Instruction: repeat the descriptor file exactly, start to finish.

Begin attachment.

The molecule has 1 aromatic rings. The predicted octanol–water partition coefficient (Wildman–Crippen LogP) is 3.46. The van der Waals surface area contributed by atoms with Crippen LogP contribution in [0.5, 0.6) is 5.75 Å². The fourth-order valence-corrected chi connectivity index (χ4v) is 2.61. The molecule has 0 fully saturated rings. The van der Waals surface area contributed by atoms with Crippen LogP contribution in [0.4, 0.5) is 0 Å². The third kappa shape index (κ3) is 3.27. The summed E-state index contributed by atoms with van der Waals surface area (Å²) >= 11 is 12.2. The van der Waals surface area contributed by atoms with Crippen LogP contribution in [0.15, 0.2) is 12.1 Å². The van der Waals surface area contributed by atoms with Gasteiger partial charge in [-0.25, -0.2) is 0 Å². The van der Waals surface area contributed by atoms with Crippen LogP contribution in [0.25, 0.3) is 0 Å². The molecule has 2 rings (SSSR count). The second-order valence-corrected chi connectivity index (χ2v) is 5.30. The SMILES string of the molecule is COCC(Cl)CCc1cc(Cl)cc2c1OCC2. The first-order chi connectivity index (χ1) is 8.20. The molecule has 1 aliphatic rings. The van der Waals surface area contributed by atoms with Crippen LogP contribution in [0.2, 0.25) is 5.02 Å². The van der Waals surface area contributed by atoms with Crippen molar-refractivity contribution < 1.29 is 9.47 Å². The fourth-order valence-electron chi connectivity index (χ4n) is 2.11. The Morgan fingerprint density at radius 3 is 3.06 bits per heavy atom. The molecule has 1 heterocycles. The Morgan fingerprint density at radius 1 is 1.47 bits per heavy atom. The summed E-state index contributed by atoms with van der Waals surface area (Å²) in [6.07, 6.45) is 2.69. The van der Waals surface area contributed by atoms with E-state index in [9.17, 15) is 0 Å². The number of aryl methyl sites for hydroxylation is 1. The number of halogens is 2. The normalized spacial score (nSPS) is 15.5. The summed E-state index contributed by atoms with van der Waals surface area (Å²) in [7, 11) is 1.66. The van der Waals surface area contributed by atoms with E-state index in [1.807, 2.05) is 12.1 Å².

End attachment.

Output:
The molecule has 1 aromatic rings. The predicted octanol–water partition coefficient (Wildman–Crippen LogP) is 3.46. The van der Waals surface area contributed by atoms with Crippen LogP contribution in [0.5, 0.6) is 5.75 Å². The fourth-order valence-corrected chi connectivity index (χ4v) is 2.61. The molecule has 0 fully saturated rings. The van der Waals surface area contributed by atoms with Crippen LogP contribution in [0.4, 0.5) is 0 Å². The third kappa shape index (κ3) is 3.27. The summed E-state index contributed by atoms with van der Waals surface area (Å²) >= 11 is 12.2. The van der Waals surface area contributed by atoms with Crippen LogP contribution in [0.15, 0.2) is 12.1 Å². The van der Waals surface area contributed by atoms with Gasteiger partial charge in [-0.25, -0.2) is 0 Å². The van der Waals surface area contributed by atoms with Crippen LogP contribution in [0.25, 0.3) is 0 Å². The molecule has 2 rings (SSSR count). The second-order valence-corrected chi connectivity index (χ2v) is 5.30. The SMILES string of the molecule is COCC(Cl)CCc1cc(Cl)cc2c1OCC2. The first-order chi connectivity index (χ1) is 8.20. The molecule has 1 aliphatic rings. The van der Waals surface area contributed by atoms with Crippen LogP contribution in [0.2, 0.25) is 5.02 Å². The van der Waals surface area contributed by atoms with Crippen molar-refractivity contribution < 1.29 is 9.47 Å². The fourth-order valence-electron chi connectivity index (χ4n) is 2.11. The Morgan fingerprint density at radius 3 is 3.06 bits per heavy atom. The molecule has 1 heterocycles. The Morgan fingerprint density at radius 1 is 1.47 bits per heavy atom. The summed E-state index contributed by atoms with van der Waals surface area (Å²) in [6.07, 6.45) is 2.69. The van der Waals surface area contributed by atoms with E-state index in [9.17, 15) is 0 Å². The number of aryl methyl sites for hydroxylation is 1. The number of halogens is 2. The normalized spacial score (nSPS) is 15.5. The summed E-state index contributed by atoms with van der Waals surface area (Å²) in [7, 11) is 1.66. The van der Waals surface area contributed by atoms with E-state index in [1.807, 2.05) is 12.1 Å².